Press Release- Campaign for Affordable Trastuzumab

The Department of Pharmaceuticals, Ministry of Commerce has just released a report by a committee set up to examine the issue of price negotiations for patented drugs.  Comments are being invited from stakeholders.


The Campaign for Access to Affordable Trastuzumab is shocked that the Department of Pharmaceuticals is even considering the option of negotiating with multinational pharma companies for price discounts.

We note with concern that this report comes at a time when the Ministry of Health is actively exploring options such as compulsory licensing for bringing down prices of life-saving patented drugs through allowing market competition by generics and biosimilars. Trastuzumab is one of the drugs being considered for compulsory licensing.

This ill-timed move by the Department of Pharmaceuticals will benefit none other than big pharma companies whose patents on life-saving drugs are the main barrier in access to health for millions of Indians.

Global experience shows clearly that measures such as negotiated price reductions and “managed competition” through voluntary licenses (which usually incorporate stringent conditions to protect the interests of the originator company) do not result in any significant expansion of access, since prices continue to remain beyond the reach of most citizens.

A case in point is Brazil, which tried to use price negotiations with multi-national pharmaceutical companies to bring down the price of patented HIV drugs. As a result, the price of Efiverenz (Merck) came down to  USD760 per person per year in 2003.  In contrast, when Efiverenz was brought under compulsory license in 2007, the price came down to USD170 per person per year – less than one fourth the negotiated price.


Similarly, a World Bank supported process of negotiated price decreases in Central America and the Caribbean in 2002 brought prices of HIV drugs down to USD 1100-1600 per patient per year. In contrast, 10 Latin American countries independently adopted an open competition-based model involving both generic manufacturers and originator companies, resulting in prices coming down from USD 5000 to USD 400 per patient per year.


The Government of Thailand, which began issuing compulsory licences in 2007, considered and dropped the option of negotiated price reductions, noting that “Prior negotiation with the patent holders is not an effective measure and only delays the improvement in access to
patented essential medicines and puts more lives in less healthy or
even dangerous situations.”


India plays a key role as a supplier of affordable medicines to other countries in the global south. Unlike negotiated prices, which apart from being unacceptably high would apply only in India, compulsory licensing of a drug like Trastuzumab would benefit millions of people across the developing world through global marketing of cheap generic versions.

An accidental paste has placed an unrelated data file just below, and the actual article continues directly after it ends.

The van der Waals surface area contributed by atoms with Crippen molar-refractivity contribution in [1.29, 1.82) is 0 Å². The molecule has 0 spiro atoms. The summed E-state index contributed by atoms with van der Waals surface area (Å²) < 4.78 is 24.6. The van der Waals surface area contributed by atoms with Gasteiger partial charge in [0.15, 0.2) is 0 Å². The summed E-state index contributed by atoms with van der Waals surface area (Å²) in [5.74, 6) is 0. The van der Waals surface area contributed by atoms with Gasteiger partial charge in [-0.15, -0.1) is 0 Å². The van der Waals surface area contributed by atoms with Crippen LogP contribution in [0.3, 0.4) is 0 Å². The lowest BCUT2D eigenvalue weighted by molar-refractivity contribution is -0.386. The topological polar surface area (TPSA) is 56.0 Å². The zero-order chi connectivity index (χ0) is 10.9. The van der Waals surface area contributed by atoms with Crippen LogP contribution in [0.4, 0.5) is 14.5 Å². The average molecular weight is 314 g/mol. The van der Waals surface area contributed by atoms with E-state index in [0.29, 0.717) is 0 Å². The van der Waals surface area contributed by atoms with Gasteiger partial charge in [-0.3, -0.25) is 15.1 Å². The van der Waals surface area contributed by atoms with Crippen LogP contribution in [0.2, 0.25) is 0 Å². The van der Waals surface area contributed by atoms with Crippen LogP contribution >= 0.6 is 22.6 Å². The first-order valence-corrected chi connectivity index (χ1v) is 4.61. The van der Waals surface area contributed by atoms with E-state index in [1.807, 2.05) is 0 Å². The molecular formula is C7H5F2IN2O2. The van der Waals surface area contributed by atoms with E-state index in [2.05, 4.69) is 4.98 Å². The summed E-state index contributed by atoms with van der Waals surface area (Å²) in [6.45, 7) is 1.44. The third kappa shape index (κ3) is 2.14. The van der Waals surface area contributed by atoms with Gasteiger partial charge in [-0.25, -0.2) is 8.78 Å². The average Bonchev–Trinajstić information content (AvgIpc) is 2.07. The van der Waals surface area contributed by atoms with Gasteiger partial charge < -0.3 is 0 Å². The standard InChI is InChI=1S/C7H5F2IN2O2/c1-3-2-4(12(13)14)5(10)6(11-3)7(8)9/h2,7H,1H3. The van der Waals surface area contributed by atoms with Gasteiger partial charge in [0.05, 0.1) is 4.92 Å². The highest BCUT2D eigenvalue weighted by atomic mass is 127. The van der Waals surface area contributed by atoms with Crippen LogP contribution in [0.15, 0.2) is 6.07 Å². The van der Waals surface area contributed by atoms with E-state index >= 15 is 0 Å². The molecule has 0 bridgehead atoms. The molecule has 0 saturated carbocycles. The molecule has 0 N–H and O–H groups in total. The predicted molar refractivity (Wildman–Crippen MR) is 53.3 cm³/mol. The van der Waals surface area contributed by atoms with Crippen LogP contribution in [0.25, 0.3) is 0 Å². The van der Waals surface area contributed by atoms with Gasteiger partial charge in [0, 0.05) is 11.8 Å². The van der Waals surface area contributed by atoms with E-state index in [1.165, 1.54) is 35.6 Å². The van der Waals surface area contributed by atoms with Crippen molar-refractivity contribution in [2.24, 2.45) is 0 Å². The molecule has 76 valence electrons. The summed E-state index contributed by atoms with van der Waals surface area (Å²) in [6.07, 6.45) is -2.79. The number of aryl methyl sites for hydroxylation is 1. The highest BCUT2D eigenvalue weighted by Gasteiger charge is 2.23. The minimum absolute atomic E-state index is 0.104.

The Campaign for Affordable Trastuzumab urges the Government of India to follow through on the strong political will it has shown by initiating the process of compulsory licensing for Trastuzumab. With 25,000 new cases of HER2+ breast cancer being recorded every year with most patients being young women, there is no time to waste. We look forward to a speedy notification and an accelerated process to bring biosimilars of Trastuzumab into the market.


We call on our policy-makers to ensure that big pharma companies do not continue to hold our health hostage to their greed for profits.

For further information, contact <> and <>


#Mumbai- Gay man faces cops’ chin music #homophobia

Published: Monday, Feb 25, 2013, 10:30 IST
Place: Mumbai | Agency: DNA


In a shocking homophobic act, a youth was set upon and his chin broken at Vasai Road railway station around midnight on Friday. When DNA visited the victim at Cardinal Gracias hospital, he was still in shock.

Having worked till late in office, the 28-year-old pharma company technician took a train around 10.45pm from Dadar and reached Vasai Road an hour later. “What happened in the next two hours will haunt me all my life. It keeps flashing in front of me whenever I shut my eyes,” he wept.

Once at the station, he went to the washroom on platform 2 to relieve himself. He was then confronted by two men. “They began raining blows at me and shouted: ‘Homogiri karne toilet mein aata hai aur abhi sharif banta hai’, (You indulge in homosexual acts in the toilet and now you are trying to be decent). They pinned me down near the bridge and hit my head so badly that there was blood all over from the chin.”

Meanwhile, a GRP constable spoke to the victim’s attackers. “After some nods and pleasantries with them, he left.”

The victim’s phone, wallet and laptop were snatched away by them. They then said that they would tell his parents that he was gay. When he told told them that his family already knew, they were infuriated and the beating intensified. “I was told they’d let me go if I paid them Rs25,000. I was then taken to the SBI ATM outside the station,” he recounts.

“Once I paid them, they returned my laptop and cell phone. While putting me on an auto, one of them put his arm around my shoulder and said sorry.”

Incidentally, the guard at the ATM, Prakash Ghagre, confirmed toDNA on Sunday saying, “Some policemen had brought a man along. They said he’d been attacked and robbed and so they got him there.”

The victim’s father was given a written complaint but the GRP has made only a station diary entry of “assault by unknown persons”. The station in-charge, S Kshirsagar, said, “We need more time to investigate before saying anything.”

Meanwhile, gay rights activist Ashok Row Kavi promised legal help for the victim through the Hamsafar Trust. “The railway police commissioner or a senior officer appointed by him should do the enquiry,” Kavi told DNA.



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